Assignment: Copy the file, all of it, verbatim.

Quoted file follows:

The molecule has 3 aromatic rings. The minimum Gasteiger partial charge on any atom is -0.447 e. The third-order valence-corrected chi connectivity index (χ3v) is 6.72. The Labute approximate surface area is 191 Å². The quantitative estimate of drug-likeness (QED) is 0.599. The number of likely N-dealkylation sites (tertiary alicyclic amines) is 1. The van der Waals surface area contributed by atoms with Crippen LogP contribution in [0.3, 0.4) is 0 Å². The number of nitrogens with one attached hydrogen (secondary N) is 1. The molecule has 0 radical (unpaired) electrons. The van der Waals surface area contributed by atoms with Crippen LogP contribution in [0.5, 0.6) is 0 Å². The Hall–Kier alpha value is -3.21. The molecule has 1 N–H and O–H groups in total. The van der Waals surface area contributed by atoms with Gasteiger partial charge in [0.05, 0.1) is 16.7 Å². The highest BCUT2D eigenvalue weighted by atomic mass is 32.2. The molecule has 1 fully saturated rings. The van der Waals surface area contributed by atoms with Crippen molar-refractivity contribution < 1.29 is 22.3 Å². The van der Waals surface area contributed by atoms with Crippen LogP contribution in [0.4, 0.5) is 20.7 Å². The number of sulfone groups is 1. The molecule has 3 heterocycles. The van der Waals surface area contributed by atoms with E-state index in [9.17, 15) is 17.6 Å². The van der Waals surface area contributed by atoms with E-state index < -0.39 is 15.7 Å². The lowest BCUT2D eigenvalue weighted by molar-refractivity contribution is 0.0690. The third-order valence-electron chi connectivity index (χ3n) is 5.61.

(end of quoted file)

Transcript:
The molecule has 3 aromatic rings. The minimum Gasteiger partial charge on any atom is -0.447 e. The third-order valence-corrected chi connectivity index (χ3v) is 6.72. The Labute approximate surface area is 191 Å². The quantitative estimate of drug-likeness (QED) is 0.599. The number of likely N-dealkylation sites (tertiary alicyclic amines) is 1. The van der Waals surface area contributed by atoms with Crippen LogP contribution in [0.3, 0.4) is 0 Å². The number of nitrogens with one attached hydrogen (secondary N) is 1. The molecule has 0 radical (unpaired) electrons. The van der Waals surface area contributed by atoms with Crippen LogP contribution in [0.5, 0.6) is 0 Å². The Hall–Kier alpha value is -3.21. The molecule has 1 N–H and O–H groups in total. The van der Waals surface area contributed by atoms with Gasteiger partial charge in [0.05, 0.1) is 16.7 Å². The highest BCUT2D eigenvalue weighted by atomic mass is 32.2. The molecule has 1 fully saturated rings. The van der Waals surface area contributed by atoms with Crippen molar-refractivity contribution < 1.29 is 22.3 Å². The van der Waals surface area contributed by atoms with Crippen LogP contribution in [0.4, 0.5) is 20.7 Å². The number of sulfone groups is 1. The molecule has 3 heterocycles. The van der Waals surface area contributed by atoms with E-state index in [9.17, 15) is 17.6 Å². The van der Waals surface area contributed by atoms with E-state index < -0.39 is 15.7 Å². The lowest BCUT2D eigenvalue weighted by molar-refractivity contribution is 0.0690. The third-order valence-electron chi connectivity index (χ3n) is 5.61.